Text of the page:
By Sarah Kliff
Vox, April 29, 2019
Adam Gaffney is the president of the Physicians for a National Health Program (PNHP) — and a single-payer advocate whom I’ve found to be especially clear-eyed about what a single-payer system in the United States can and can’t do.
Gaffney works as a critical care doctor and supports Medicare-for-all for lots of reasons. He thinks it will improve access to medical services and make the United States a more equitable place to live.
But he also doesn’t expect that Medicare-for-all would amount to huge cost savings for the United States, at least in the short-run. He isn’t sure whether we can ratchet down our current health care spending (17 percent of the economy) down to the same level as Canada (where they spend about 10.5 percent of gross domestic product on health care).
“It would make my position as a single-payer advocate a lot easier if I could say, ‘hospital spending will fall 50 percent with Medicare-for-all,’” Gaffney says. “But that’s not realistic.”
I saw Gaffney make a short version of this argument in a New York Times article last week, and knew I wanted to get the long version. So I gave him a call and we spoke about what cost-savings he thinks are realistic, how we get there, and how his views on this have changed in the past decade.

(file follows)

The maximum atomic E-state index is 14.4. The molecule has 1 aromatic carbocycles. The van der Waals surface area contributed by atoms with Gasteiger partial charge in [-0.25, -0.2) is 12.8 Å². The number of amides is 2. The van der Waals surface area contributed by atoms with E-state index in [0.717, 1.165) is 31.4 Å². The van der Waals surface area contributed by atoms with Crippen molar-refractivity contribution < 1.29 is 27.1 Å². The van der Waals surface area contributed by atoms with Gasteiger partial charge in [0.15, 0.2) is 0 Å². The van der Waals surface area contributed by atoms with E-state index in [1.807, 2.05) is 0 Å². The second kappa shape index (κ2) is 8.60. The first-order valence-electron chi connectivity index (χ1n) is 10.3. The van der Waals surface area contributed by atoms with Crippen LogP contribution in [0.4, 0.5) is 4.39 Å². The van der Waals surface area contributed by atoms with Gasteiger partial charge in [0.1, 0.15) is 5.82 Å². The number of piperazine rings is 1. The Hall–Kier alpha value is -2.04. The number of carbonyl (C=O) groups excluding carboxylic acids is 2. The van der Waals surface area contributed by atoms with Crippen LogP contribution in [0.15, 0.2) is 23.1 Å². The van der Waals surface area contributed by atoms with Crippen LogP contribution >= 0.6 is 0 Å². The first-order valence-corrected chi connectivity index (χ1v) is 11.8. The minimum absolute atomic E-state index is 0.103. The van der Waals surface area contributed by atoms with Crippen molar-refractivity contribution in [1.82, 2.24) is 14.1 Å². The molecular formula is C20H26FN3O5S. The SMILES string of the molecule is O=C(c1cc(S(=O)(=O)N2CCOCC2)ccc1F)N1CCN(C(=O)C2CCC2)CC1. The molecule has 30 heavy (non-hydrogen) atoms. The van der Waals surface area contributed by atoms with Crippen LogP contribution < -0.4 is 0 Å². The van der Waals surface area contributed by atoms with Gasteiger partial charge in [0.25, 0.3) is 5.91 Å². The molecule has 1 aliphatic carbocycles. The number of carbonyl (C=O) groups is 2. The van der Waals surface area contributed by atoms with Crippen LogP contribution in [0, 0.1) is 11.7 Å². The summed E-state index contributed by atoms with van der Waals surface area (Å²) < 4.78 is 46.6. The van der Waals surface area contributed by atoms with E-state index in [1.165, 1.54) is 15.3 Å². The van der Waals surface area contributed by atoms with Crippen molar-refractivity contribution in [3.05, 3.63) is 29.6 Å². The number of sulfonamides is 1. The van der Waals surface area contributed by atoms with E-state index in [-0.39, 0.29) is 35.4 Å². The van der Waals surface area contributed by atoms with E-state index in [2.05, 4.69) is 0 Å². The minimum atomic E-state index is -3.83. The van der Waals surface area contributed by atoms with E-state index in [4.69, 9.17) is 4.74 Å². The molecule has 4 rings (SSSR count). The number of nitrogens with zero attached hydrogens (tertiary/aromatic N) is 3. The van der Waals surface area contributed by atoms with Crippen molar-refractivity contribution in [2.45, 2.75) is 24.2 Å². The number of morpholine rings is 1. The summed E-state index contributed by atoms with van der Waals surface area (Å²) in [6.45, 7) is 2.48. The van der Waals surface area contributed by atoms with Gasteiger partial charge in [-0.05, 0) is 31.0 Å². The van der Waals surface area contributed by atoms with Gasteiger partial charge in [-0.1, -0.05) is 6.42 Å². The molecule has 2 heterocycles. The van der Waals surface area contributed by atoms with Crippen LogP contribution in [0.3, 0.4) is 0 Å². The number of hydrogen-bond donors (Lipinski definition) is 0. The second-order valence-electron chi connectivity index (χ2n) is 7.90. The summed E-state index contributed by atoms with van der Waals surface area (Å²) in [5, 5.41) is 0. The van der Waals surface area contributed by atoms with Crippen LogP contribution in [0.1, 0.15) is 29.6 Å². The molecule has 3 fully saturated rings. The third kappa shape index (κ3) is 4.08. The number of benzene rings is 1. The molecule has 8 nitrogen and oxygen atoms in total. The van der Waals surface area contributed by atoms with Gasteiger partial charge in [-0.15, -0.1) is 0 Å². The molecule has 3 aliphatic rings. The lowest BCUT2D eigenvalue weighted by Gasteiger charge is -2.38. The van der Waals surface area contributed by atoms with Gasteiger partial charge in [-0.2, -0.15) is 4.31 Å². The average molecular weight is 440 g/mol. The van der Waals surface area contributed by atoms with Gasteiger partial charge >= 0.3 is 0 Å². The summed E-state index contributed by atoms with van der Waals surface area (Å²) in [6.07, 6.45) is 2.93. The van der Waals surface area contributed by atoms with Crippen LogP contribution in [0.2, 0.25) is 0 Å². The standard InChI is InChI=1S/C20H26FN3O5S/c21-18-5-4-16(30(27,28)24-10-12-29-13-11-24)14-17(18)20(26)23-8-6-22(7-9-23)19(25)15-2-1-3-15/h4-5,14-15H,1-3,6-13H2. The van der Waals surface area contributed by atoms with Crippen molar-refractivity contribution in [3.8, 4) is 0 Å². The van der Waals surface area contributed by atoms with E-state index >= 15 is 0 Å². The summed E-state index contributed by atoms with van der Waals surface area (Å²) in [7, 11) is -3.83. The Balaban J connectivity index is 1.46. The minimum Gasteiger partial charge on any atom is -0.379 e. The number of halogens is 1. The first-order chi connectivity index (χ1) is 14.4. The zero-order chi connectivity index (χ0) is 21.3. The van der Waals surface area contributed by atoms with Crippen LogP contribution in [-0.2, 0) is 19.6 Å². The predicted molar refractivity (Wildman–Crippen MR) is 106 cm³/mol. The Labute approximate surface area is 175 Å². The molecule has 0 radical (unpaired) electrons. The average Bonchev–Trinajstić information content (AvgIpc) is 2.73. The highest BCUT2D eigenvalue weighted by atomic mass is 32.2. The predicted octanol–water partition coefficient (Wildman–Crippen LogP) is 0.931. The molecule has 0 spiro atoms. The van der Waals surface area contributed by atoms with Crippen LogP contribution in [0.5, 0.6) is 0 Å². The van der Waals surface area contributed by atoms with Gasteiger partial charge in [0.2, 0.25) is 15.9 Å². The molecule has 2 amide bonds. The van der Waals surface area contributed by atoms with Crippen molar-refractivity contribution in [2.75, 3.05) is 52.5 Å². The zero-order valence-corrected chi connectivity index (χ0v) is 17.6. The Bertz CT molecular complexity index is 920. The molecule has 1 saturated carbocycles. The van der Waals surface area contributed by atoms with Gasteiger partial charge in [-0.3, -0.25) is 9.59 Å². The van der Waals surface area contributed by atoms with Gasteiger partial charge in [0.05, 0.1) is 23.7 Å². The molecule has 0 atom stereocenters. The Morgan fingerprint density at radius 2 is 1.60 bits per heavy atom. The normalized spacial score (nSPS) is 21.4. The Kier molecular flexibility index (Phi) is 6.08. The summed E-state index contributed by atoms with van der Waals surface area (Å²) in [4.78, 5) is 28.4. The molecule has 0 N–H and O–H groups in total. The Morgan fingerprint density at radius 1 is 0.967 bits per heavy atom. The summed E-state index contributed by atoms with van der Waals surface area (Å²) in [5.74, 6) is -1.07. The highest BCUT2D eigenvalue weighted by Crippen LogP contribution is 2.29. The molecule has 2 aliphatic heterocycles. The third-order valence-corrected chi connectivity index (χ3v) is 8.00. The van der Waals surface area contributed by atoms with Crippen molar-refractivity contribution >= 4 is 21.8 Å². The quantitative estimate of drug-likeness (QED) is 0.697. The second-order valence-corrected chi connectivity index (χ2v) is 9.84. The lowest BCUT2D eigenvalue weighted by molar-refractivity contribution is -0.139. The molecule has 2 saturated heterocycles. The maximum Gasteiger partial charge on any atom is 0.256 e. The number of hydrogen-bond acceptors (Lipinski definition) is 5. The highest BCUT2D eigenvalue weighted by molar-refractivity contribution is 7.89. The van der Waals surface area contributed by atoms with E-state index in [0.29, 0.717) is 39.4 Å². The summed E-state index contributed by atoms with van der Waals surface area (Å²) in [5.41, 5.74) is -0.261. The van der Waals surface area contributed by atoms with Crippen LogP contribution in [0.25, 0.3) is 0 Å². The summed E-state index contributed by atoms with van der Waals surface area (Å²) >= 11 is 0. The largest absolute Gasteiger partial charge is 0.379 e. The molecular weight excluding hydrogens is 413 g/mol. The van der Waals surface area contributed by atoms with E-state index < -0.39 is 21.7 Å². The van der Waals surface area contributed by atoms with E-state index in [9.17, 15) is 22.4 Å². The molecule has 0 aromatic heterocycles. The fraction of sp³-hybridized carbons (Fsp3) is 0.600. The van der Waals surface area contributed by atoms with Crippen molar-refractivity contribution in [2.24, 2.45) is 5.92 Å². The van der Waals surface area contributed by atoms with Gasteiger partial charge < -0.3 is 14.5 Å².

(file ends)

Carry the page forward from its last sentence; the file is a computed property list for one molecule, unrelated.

What follows is a transcript of our discussion, lightly edited for length and clarity.
Sarah Kliff: Let’s start with something you said to the New York Times for an article last week, that I thought was pretty interesting. This was for an article about possible funding cuts that hospitals might face if we moved to a Medicare-for-All system. And the thing you told the Times was, “We don’t need the insurers, but we do need the hospitals.” Essentially saying, you can’t get too aggressive on cutting hospital revenue. Explain to me why you think that is, and what kind of cuts would be realistic in a Medicare-for-all system?
Adam Gaffney: It would make my position as a single-payer advocate a lot easier if I could say, hospital spending will fall 50 percent with Medicare-for-all, but it’s not realistic. I think there are savings that hospitals can achieve through efficiencies. If we move toward a global budget system, which is what is described in the Jayapal bill, you maximize the administrative savings.
We should be talking about the things we want hospitals to spend less of their revenue on, rather than focusing on the individual prices of services. If we’re going to say, we want to shrink hospital budgets, well, what things do we want the hospital to spend less money on? If you just take the average hospital and simply shrink its budget, you have to make sure it’s happening in the right way.